First year in MLS, and unlike Orlando two years ago they didn’t bring many of their NASL guys up to MLS. This is a brand new roster.
Everyone is new, but the biggest deal they made is the $650,000 worth of Garber-bucks they shipped to Orlando City for Kevin Molino. Clearly, Adrian Heath valued Molino from his experience in Orlando and believes he will be the centerpiece of the Loons’ attack. They also used the #1 pick in the Superdraft for Forward Abu Danladi. Maybe more interesting than the transactions they’ve made are the ones they haven’t. So far the Loons look to be one of the few teams in MLS without a Designated Player next year.
Heath has always stuck with a 4-2-3-1 and that’s likely to continue as he attempts to build chemistry with this bare bones roster. In the attack, Miguel Ibarra and Johan Venegas will be on the wing, and Molino will be up the middle. The biggest question facing fantasy players for Minnesota is at forward. Christian Ramirez is one of the few who Minnesota brought with them from NASL to MLS but he’ll face competition from #1 pick Danladi. Danladi of course has the bigger upside, but betting on rookies to start in Week 1 is always a tricky business. Pay close attention in preseason to see if Heath has Danladi and Ramirez in a battle for a lone forward spot or whether he changes his tactics to try to get them both on the field.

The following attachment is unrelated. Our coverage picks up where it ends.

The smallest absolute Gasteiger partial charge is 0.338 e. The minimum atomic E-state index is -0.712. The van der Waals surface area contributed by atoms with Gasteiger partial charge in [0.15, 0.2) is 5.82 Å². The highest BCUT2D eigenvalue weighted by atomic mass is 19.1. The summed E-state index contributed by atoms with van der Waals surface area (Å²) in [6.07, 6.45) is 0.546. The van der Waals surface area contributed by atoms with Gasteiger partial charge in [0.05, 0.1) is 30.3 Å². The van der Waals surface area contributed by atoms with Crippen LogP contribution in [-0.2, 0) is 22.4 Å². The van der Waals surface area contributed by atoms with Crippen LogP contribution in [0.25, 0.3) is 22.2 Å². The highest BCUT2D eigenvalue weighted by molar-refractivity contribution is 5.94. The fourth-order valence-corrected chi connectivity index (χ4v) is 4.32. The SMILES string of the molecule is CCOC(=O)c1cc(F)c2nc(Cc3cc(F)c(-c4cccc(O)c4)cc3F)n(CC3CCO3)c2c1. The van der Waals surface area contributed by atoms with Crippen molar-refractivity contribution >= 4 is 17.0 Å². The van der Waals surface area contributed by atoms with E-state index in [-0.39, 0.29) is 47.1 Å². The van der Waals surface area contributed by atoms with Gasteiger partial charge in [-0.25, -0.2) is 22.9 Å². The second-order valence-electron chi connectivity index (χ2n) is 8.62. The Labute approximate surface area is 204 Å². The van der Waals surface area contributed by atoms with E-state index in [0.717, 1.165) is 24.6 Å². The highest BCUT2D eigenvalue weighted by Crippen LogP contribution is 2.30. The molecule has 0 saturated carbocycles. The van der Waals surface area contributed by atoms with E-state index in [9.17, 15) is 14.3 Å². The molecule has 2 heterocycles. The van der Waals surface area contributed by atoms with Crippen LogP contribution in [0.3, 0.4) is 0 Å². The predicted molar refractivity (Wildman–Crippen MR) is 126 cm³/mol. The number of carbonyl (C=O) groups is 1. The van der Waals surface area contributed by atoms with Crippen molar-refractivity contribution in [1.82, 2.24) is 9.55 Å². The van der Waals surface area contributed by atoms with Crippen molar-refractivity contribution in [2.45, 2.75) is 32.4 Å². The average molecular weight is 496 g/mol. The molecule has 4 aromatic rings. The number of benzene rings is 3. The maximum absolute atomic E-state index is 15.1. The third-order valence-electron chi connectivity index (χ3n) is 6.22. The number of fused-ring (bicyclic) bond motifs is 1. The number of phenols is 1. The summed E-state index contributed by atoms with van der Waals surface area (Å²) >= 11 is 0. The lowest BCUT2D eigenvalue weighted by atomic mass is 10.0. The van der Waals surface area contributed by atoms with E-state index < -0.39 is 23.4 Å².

In the back, Minnesota is as deep as your kid’s blow-up pool. They did sign Costa Rican international Francisco Calvo from Saprissa. While it’s always difficult to translate skills from Costa Rican play to MLS, the defender has a reputation for scoring goals from set pieces, with 9 goals and an assist in 28 matches. As he seems to likely play center back for the Loons in 2017, his offensive potential and bonus points could make him an interesting play.
Starting Lineup Prediction
Do you want to know the chances of failure? Because they’re high. Very high.
This is an expansion that was announced very late in the process. They’re still filling out their roster as camp has started, which isn’t the best sign. The total lack of chemistry and lack of skill on the backline should mean Minnesota will concede a lot of goals and lose a lot of matches. The bigger question is how many goals they score. The optimistic fan looks at Molino’s 11 goals and 8 assists and expects continued production on that level. However, it’s hard to assume Danladi/Ramirez will provide Molino the same type of passes that Larin did in Orlando.
Minnesota is going to be bad. This is a team you’re likely looking at only if you’re in need of some differentials for most of the year.